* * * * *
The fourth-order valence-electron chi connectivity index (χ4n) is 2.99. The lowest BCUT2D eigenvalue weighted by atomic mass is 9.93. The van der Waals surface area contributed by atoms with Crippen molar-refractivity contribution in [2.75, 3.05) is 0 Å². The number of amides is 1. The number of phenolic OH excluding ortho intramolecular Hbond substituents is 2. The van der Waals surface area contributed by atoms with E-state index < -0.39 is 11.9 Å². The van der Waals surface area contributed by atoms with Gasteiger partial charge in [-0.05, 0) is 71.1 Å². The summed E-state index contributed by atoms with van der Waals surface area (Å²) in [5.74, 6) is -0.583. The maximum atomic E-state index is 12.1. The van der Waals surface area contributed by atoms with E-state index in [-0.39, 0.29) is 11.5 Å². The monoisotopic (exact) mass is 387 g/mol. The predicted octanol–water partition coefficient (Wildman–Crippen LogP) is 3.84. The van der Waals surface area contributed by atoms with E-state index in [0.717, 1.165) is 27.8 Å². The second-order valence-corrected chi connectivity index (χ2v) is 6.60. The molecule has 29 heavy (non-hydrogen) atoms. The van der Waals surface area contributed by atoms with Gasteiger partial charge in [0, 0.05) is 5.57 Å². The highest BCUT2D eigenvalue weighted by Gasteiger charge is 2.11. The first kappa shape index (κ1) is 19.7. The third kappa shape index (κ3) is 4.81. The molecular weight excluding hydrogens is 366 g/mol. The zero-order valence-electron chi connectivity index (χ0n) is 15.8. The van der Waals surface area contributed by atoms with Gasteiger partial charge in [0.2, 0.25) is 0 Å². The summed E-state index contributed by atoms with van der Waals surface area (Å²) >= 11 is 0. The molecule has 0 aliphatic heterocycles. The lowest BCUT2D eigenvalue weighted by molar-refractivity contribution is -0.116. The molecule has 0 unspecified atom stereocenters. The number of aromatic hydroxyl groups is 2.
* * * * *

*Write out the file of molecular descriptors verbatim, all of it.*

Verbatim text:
The fourth-order valence-electron chi connectivity index (χ4n) is 2.99. The lowest BCUT2D eigenvalue weighted by atomic mass is 9.93. The van der Waals surface area contributed by atoms with Crippen molar-refractivity contribution in [2.75, 3.05) is 0 Å². The number of amides is 1. The number of phenolic OH excluding ortho intramolecular Hbond substituents is 2. The van der Waals surface area contributed by atoms with E-state index < -0.39 is 11.9 Å². The van der Waals surface area contributed by atoms with Gasteiger partial charge in [-0.05, 0) is 71.1 Å². The summed E-state index contributed by atoms with van der Waals surface area (Å²) in [5.74, 6) is -0.583. The maximum atomic E-state index is 12.1. The van der Waals surface area contributed by atoms with E-state index in [-0.39, 0.29) is 11.5 Å². The monoisotopic (exact) mass is 387 g/mol. The predicted octanol–water partition coefficient (Wildman–Crippen LogP) is 3.84. The van der Waals surface area contributed by atoms with E-state index in [0.717, 1.165) is 27.8 Å². The second-order valence-corrected chi connectivity index (χ2v) is 6.60. The molecule has 29 heavy (non-hydrogen) atoms. The van der Waals surface area contributed by atoms with Gasteiger partial charge in [0, 0.05) is 5.57 Å². The highest BCUT2D eigenvalue weighted by Gasteiger charge is 2.11. The first kappa shape index (κ1) is 19.7. The third kappa shape index (κ3) is 4.81. The molecular weight excluding hydrogens is 366 g/mol. The zero-order valence-electron chi connectivity index (χ0n) is 15.8. The van der Waals surface area contributed by atoms with Gasteiger partial charge in [0.2, 0.25) is 0 Å². The summed E-state index contributed by atoms with van der Waals surface area (Å²) >= 11 is 0. The molecule has 0 aliphatic heterocycles. The lowest BCUT2D eigenvalue weighted by molar-refractivity contribution is -0.116. The molecule has 0 unspecified atom stereocenters. The number of aromatic hydroxyl groups is 2.